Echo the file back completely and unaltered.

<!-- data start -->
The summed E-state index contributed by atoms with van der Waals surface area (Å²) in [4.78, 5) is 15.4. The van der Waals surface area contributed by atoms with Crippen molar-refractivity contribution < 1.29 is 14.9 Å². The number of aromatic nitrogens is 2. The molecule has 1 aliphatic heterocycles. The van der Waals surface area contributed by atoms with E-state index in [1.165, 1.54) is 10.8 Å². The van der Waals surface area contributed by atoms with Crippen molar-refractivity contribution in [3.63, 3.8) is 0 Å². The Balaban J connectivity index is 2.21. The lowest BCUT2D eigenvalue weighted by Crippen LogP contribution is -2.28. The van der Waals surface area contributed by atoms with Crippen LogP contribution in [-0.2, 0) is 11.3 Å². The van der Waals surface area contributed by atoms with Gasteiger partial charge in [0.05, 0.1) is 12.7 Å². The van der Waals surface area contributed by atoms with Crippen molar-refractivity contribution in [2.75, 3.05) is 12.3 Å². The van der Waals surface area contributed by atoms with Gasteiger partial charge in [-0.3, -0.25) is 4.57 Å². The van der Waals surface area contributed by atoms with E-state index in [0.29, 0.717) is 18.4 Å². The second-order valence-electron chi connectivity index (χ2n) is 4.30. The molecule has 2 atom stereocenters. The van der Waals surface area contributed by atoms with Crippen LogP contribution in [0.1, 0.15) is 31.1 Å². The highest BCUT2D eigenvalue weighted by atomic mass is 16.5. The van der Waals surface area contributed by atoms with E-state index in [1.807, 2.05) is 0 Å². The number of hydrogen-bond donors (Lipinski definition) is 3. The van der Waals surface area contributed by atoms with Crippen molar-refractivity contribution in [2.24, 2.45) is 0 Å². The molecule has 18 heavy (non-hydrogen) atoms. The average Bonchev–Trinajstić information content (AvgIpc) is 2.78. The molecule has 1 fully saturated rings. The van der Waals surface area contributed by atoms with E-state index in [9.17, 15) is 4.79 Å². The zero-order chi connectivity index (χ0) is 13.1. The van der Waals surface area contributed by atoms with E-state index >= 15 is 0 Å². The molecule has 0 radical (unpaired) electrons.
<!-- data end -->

The summed E-state index contributed by atoms with van der Waals surface area (Å²) in [4.78, 5) is 15.4. The van der Waals surface area contributed by atoms with Crippen molar-refractivity contribution < 1.29 is 14.9 Å². The number of aromatic nitrogens is 2. The molecule has 1 aliphatic heterocycles. The van der Waals surface area contributed by atoms with E-state index in [1.165, 1.54) is 10.8 Å². The van der Waals surface area contributed by atoms with Crippen molar-refractivity contribution in [3.63, 3.8) is 0 Å². The Balaban J connectivity index is 2.21. The lowest BCUT2D eigenvalue weighted by Crippen LogP contribution is -2.28. The van der Waals surface area contributed by atoms with Crippen LogP contribution in [-0.2, 0) is 11.3 Å². The van der Waals surface area contributed by atoms with Gasteiger partial charge in [0.05, 0.1) is 12.7 Å². The van der Waals surface area contributed by atoms with Crippen molar-refractivity contribution in [2.75, 3.05) is 12.3 Å². The van der Waals surface area contributed by atoms with Gasteiger partial charge in [-0.3, -0.25) is 4.57 Å². The van der Waals surface area contributed by atoms with E-state index in [0.29, 0.717) is 18.4 Å². The second-order valence-electron chi connectivity index (χ2n) is 4.30. The molecule has 2 atom stereocenters. The van der Waals surface area contributed by atoms with Crippen LogP contribution in [0.1, 0.15) is 31.1 Å². The highest BCUT2D eigenvalue weighted by atomic mass is 16.5. The van der Waals surface area contributed by atoms with E-state index in [1.807, 2.05) is 0 Å². The number of hydrogen-bond donors (Lipinski definition) is 3. The van der Waals surface area contributed by atoms with Crippen molar-refractivity contribution in [2.24, 2.45) is 0 Å². The molecule has 18 heavy (non-hydrogen) atoms. The average Bonchev–Trinajstić information content (AvgIpc) is 2.78. The molecule has 1 fully saturated rings. The van der Waals surface area contributed by atoms with E-state index in [9.17, 15) is 4.79 Å². The zero-order chi connectivity index (χ0) is 13.1. The van der Waals surface area contributed by atoms with E-state index >= 15 is 0 Å². The molecule has 0 radical (unpaired) electrons.